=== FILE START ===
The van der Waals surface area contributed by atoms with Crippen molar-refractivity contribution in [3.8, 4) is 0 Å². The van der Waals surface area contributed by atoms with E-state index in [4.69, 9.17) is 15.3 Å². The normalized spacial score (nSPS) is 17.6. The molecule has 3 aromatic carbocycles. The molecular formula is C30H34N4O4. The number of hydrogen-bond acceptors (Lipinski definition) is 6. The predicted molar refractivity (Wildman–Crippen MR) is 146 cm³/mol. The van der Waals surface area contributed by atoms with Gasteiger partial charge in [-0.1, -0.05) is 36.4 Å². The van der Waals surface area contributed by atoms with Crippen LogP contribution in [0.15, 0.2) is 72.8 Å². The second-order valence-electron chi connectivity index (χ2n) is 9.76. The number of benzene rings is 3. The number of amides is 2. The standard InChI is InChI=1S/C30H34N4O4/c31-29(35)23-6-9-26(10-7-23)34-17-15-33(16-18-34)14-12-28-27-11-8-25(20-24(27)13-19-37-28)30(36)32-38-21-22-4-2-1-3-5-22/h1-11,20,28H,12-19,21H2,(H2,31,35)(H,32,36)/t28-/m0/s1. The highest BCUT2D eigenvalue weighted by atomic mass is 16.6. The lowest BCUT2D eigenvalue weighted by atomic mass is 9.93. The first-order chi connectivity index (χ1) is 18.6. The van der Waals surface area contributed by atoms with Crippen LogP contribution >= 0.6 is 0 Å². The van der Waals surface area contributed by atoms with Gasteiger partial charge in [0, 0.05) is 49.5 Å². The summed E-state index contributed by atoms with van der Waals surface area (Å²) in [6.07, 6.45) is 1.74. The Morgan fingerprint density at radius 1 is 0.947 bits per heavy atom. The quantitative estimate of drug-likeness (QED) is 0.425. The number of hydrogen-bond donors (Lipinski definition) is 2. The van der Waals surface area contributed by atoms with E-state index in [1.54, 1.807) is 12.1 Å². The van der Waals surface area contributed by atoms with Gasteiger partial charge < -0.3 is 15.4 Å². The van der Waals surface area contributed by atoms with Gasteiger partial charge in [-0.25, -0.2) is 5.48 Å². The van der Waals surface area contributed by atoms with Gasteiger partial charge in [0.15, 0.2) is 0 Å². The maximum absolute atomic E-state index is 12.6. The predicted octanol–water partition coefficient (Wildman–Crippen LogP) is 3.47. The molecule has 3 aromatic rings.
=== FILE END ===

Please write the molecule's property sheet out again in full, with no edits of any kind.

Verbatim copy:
The van der Waals surface area contributed by atoms with Crippen molar-refractivity contribution in [3.8, 4) is 0 Å². The van der Waals surface area contributed by atoms with E-state index in [4.69, 9.17) is 15.3 Å². The normalized spacial score (nSPS) is 17.6. The molecule has 3 aromatic carbocycles. The molecular formula is C30H34N4O4. The number of hydrogen-bond acceptors (Lipinski definition) is 6. The predicted molar refractivity (Wildman–Crippen MR) is 146 cm³/mol. The van der Waals surface area contributed by atoms with Gasteiger partial charge in [-0.1, -0.05) is 36.4 Å². The van der Waals surface area contributed by atoms with Crippen LogP contribution in [0.15, 0.2) is 72.8 Å². The second-order valence-electron chi connectivity index (χ2n) is 9.76. The number of benzene rings is 3. The number of amides is 2. The standard InChI is InChI=1S/C30H34N4O4/c31-29(35)23-6-9-26(10-7-23)34-17-15-33(16-18-34)14-12-28-27-11-8-25(20-24(27)13-19-37-28)30(36)32-38-21-22-4-2-1-3-5-22/h1-11,20,28H,12-19,21H2,(H2,31,35)(H,32,36)/t28-/m0/s1. The highest BCUT2D eigenvalue weighted by atomic mass is 16.6. The lowest BCUT2D eigenvalue weighted by atomic mass is 9.93. The first-order chi connectivity index (χ1) is 18.6. The van der Waals surface area contributed by atoms with Crippen LogP contribution >= 0.6 is 0 Å². The van der Waals surface area contributed by atoms with Gasteiger partial charge in [0, 0.05) is 49.5 Å². The summed E-state index contributed by atoms with van der Waals surface area (Å²) in [6.07, 6.45) is 1.74. The Morgan fingerprint density at radius 1 is 0.947 bits per heavy atom. The quantitative estimate of drug-likeness (QED) is 0.425. The number of hydrogen-bond donors (Lipinski definition) is 2. The van der Waals surface area contributed by atoms with E-state index in [1.54, 1.807) is 12.1 Å². The van der Waals surface area contributed by atoms with Gasteiger partial charge < -0.3 is 15.4 Å². The van der Waals surface area contributed by atoms with Gasteiger partial charge in [-0.25, -0.2) is 5.48 Å². The van der Waals surface area contributed by atoms with Gasteiger partial charge in [0.15, 0.2) is 0 Å². The maximum absolute atomic E-state index is 12.6. The predicted octanol–water partition coefficient (Wildman–Crippen LogP) is 3.47. The molecule has 3 aromatic rings.